ifconfig (interface configuration) is a network management tool. It is used to configure and view the status of the network interfaces in Linux operating systems. With ifconfig, you can assign IP addresses, enable or disable interfaces, manage ARP cache, routes, and more.
How to install ifconfig
The ifconfig order is censured and supplanted with ip and may not be remembered for the more current Linux distributions.
If you get an error message saying “ifconfig: command not found”, it means that the package that contains the command is not installed on your system.
Install ifconfig on Debian
Run the following command to install ifconfig:
sudo apt install net-tools -y
Install ifconfig on Centos
On CentOS and other RHEL based Linux distros, type:
ifconfig [-a] [-v] [-s] <interface> [[<AF>] <address>]
- interface – is the name of the network interface.
- address – is the IP address that you want to assign.
The configurations set with the ifconfig command is not permanent. After a restart, all changes are lost. To make the changes permanent, you need to edit the distro-specific configuration files or add the commands to a startup script.
Only root or users with sudo privileges can configure network interfaces.
Assign an IP address and Netmask to a Network Interface
Use the following syntax to assign the IP address and netmask:
ifconfig [interface-name] [ip-address] netmask [subnet-mask]
For example, to assign the IP address 192.168.0.10 and netmask 255.255.0.0 to the interface eth0, you would run:
ifconfig eth0 192.168.0.10 netmask 255.255.0.0
You can also assign a secondary IP address to a network interface using the interface aliasing:
ifconfig eth0:0 192.168.0.11 netmask 255.255.0.0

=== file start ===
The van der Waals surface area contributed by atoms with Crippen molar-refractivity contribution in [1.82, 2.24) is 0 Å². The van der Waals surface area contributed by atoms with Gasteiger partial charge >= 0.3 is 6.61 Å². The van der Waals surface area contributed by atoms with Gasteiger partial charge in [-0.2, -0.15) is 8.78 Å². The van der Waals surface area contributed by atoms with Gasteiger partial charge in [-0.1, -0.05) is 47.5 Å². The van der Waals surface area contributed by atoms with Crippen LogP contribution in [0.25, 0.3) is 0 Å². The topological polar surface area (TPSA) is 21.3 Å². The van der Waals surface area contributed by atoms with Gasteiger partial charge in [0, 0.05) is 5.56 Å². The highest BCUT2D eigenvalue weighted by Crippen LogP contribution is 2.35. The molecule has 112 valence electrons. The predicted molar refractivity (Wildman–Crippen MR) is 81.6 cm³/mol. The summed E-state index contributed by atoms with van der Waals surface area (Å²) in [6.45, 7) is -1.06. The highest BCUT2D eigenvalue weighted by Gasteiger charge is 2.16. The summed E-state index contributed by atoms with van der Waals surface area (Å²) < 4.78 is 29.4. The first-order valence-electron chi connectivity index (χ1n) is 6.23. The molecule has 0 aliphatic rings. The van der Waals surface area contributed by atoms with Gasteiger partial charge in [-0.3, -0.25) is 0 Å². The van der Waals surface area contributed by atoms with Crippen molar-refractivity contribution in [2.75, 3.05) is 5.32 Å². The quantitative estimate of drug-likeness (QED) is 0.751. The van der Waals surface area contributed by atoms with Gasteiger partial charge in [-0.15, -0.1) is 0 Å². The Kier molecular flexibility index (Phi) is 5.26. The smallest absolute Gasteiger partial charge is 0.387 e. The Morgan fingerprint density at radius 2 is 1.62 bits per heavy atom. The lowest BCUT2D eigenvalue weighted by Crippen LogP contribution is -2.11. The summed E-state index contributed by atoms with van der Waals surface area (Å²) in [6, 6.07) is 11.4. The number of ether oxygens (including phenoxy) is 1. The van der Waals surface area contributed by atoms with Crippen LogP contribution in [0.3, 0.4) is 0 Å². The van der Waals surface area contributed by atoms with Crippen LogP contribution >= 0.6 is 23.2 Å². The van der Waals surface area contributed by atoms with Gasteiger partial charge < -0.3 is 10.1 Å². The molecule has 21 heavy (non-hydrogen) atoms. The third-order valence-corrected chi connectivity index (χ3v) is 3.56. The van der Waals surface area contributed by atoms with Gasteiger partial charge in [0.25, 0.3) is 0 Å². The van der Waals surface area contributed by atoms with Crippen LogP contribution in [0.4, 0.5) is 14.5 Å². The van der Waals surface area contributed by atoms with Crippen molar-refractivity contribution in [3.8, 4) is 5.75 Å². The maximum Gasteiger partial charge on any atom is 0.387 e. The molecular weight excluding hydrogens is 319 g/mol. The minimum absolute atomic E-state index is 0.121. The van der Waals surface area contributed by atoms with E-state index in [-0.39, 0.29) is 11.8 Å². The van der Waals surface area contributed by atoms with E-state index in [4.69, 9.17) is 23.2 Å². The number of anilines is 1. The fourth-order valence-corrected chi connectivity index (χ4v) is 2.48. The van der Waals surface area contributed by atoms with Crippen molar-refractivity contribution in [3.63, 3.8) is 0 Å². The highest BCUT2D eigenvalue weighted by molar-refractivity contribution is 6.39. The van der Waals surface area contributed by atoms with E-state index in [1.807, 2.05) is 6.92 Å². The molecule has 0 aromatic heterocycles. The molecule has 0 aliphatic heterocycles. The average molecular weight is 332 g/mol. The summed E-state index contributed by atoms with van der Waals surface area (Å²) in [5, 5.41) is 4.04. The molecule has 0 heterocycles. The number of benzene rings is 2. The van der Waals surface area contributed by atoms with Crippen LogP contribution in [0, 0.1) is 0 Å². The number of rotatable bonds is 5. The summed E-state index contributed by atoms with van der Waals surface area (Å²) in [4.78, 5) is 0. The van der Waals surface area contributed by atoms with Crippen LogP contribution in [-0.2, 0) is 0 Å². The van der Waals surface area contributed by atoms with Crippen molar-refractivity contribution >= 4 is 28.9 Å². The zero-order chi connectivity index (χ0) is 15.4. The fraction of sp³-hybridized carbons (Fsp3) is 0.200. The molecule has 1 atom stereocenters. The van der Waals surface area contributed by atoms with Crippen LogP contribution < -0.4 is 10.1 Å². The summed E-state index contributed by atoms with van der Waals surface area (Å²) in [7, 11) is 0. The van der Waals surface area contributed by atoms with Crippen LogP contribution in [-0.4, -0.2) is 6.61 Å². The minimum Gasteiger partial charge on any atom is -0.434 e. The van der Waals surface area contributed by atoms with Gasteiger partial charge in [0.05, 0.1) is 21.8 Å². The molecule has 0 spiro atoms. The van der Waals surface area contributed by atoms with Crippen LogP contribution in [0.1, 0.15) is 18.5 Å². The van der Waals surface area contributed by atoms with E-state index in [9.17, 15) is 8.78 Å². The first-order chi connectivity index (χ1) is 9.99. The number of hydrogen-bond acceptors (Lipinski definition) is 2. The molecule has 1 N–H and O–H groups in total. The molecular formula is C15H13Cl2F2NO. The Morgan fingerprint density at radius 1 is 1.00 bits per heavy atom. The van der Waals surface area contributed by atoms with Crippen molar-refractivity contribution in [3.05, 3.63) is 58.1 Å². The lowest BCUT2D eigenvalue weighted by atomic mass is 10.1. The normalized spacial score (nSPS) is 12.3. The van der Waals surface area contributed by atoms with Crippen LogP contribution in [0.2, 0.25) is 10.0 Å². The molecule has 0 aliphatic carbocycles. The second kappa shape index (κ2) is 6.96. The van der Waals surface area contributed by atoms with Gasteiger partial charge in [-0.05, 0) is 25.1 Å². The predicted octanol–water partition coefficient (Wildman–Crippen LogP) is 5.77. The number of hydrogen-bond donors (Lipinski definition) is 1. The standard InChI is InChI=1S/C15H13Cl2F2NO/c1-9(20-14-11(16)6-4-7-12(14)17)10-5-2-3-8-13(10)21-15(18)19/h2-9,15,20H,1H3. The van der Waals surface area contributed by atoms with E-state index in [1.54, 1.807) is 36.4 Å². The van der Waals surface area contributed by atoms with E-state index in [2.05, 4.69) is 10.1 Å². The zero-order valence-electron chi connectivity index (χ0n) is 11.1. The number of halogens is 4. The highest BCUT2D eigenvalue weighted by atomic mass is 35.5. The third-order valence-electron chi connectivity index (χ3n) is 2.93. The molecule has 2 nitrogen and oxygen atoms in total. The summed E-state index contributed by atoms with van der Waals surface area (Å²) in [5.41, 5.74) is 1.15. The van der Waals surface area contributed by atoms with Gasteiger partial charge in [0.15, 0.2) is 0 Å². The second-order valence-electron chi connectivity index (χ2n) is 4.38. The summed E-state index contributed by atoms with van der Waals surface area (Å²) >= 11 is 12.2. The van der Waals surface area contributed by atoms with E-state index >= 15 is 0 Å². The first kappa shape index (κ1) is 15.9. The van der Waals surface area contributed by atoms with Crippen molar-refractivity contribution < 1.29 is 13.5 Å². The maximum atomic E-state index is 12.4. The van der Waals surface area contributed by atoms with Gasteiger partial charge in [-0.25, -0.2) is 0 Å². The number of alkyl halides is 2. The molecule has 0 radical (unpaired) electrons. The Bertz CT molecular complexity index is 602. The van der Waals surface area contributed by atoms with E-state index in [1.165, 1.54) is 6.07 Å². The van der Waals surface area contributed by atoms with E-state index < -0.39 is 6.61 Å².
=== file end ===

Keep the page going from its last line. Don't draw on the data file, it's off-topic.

Enable and Disable a Network Interface
Sometimes, you may need to reset the network interface. In this case, the ifconfig command can be used to enable or disable a network interface.
To disable an active network interface , enter the device name followed by the down flag:
ifconfig eth0 down
To enable an inactive network interface, use the up flag:
ifconfig eth0 up
Enable and Disable Promiscuous Mode
Promiscuous allows a network interface to access and view all packets in a network. You can use the ifconfig command to enable and disable the promiscuous on a specific network device.
To enable the promiscuous mode on a network interface, enter the promisc flag after the device name:
ifconfig eth0 promisc
To disable the promiscuous mode, use the -promisc flag
ifconfig eth0 -promisc
Change MTU of a Network Interface
The MTU “Maximum Transmission Unit” allows you to limit the size of packets that are transmitted on an interface.
You can change the MTU value using the syntax:
ifconfig [interface-name] mtu [mtu-value]
For example, set the MTU value of a network interface eth0 to 500, run the following command:
ifconfig eth0 mtu 500
Change the MAC address of a Network Interface
The MAC “Media Access Control” is the physical address that uniquely identifies the devices on a network.
To change the MAC address of a network interface, use the hw ether flag to set the new MAC address:
ifconfig eth0 hw ether 00:00:2d:3a:2a:28